Over the past 5 years the welcoming policies towards unknown "foreign" buyers into the Indian stock markets has created a fake bull market in the Indian stock exchanges. The P-Notes or participatory notes were even recognised to be fake by the creators of these instruments: they are called "synthetics".
Like the synthetic materials that artificially shape a human body to perfection.
It is fake because there is nothing real about it.
Investing in India - the unreal thing. Every morning the anchors on television channels chimed in unison that they were looking for "global cues". They scanned the horizon for a sign of that ship - even for a shadow - to tell you where the global cues were going to lead the Indian stock markets on any given day.
For all our chest-beating, the sail winds of India Shining, India Resurgent, and Incredible India were being blown by the butterflies flapping their artificial wings in some remote financial capital.
There is nothing wrong about foreign money coming into India. But there is everything wrong about not knowing why that foreign money is coming in; how long it intends to stay; and who owns it.
But neither the BJP-led NDA coalition nor the Congress-led UPA coalition paid much heed to the warnings of the Reserve Bank of India. Bankers - the traditional ones that we thankfully have at the RBI - are, by nature, cautious. They ask questions: "Good morning. I believe you wish to invest in the Indian stock markets", they would ask a typical foreign investor, "that is so very nice of you. But, I beg to know, who are you and what do you want from this investment in India?"
Hey, this is the 21st century and the world is fat with money sloshing around. Who has time for questions and filling in all those badly drafted FII registration forms? Just take it as it comes, baby. Turn on the P-Note tap. Flood me with your synthetics.
And so the bull market began. The synthetics came bouncing around and jiggling all over. The surging Index had the media and the government officials into a salivating fit. Every trading day for the past 5 years (approximately 1,320 trading days) the foreign investors bought a net of Rs 3 crore of stocks in every hour of trading.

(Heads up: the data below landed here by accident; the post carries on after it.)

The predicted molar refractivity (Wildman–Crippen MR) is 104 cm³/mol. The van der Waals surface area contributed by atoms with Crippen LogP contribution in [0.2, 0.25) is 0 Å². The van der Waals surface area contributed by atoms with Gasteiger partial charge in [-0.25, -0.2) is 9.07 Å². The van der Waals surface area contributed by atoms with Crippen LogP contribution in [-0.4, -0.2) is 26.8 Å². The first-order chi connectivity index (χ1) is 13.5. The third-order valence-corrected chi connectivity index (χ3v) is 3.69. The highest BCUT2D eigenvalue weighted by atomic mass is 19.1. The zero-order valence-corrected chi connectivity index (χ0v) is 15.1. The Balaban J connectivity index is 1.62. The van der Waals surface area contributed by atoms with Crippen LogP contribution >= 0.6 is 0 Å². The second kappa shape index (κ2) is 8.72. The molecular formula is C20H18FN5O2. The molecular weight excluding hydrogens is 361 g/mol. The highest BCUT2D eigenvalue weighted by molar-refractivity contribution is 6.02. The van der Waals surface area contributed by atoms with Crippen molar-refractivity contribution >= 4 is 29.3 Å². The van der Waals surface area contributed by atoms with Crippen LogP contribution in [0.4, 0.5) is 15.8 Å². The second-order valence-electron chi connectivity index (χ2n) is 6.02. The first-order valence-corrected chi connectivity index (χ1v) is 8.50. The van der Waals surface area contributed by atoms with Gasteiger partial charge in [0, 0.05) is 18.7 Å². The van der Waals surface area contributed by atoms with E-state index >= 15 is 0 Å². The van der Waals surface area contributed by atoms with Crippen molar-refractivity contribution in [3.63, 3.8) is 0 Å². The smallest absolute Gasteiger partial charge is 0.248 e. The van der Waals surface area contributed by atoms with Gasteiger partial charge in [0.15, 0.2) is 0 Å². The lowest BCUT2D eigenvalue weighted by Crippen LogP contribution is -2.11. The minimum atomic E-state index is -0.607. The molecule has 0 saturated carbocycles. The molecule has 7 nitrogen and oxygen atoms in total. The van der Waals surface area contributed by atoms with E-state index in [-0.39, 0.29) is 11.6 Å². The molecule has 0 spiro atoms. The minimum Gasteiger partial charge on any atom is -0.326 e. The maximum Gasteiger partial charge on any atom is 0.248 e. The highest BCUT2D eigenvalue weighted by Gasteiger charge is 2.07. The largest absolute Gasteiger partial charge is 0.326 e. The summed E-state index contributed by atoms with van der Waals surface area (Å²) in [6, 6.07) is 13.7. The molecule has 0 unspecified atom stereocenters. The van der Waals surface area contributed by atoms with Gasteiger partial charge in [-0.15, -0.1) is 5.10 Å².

About Rs 5 lakhs every minute.
Looking good, baby! Jiggle away!
And the share prices went into a dance and then into a wild dance in September 2007 when the pace quickened by 8x to Rs 24 crore every hour.
That is Rs 40 lakhs every minute.
But every dance comes to an end.
Every sailor heads back home.
The butterflies stop flapping their wings.
The mighty sail of the Indian stock market flutters in search of direction and then folds.
Marooned in a sea of red, everyone wonders what happened. The markets are down. There is no global cue on the horizon. You see the plastic on the floor - that is a residual of the synthetics. The central bankers shake their head in a "we told you so" motion. And they, like true bankers, help to clean up the mess.
Don't know which stocks to buy today? A simpler option - Buy the Index.
NFO Closes on Friday, June 20th 2008. >>Click here to know more.
The Indian slow dance. Meanwhile, the poor Indian investor kept on giving their two-bits to the mutual funds and the Indian stock markets. No minister came to meet them in Jalandar, Patiala, or Secundrabad. No one sent them any invitations to attend any conferences in London and New York and Hong Kong about what a wonderful investment destination India is. The local investors took out 2% from their annual savings of USD 300 billion and plonked their Rs 3 lakh per minute investment into the Indian stock market. Most of this found its way into the Indian stock markets via a mutual fund or a unit linked insurance policy (a bad choice of vehicles, most likely, but that is a topic for another Honest Truth!).
This kathak-like pace is no match for the synthetic foreign investors who are now running for the exit.
Running as if they are in a disco that has caught fire. As the foreign investors dump their shares, the buying power to match that selling is just not there in India.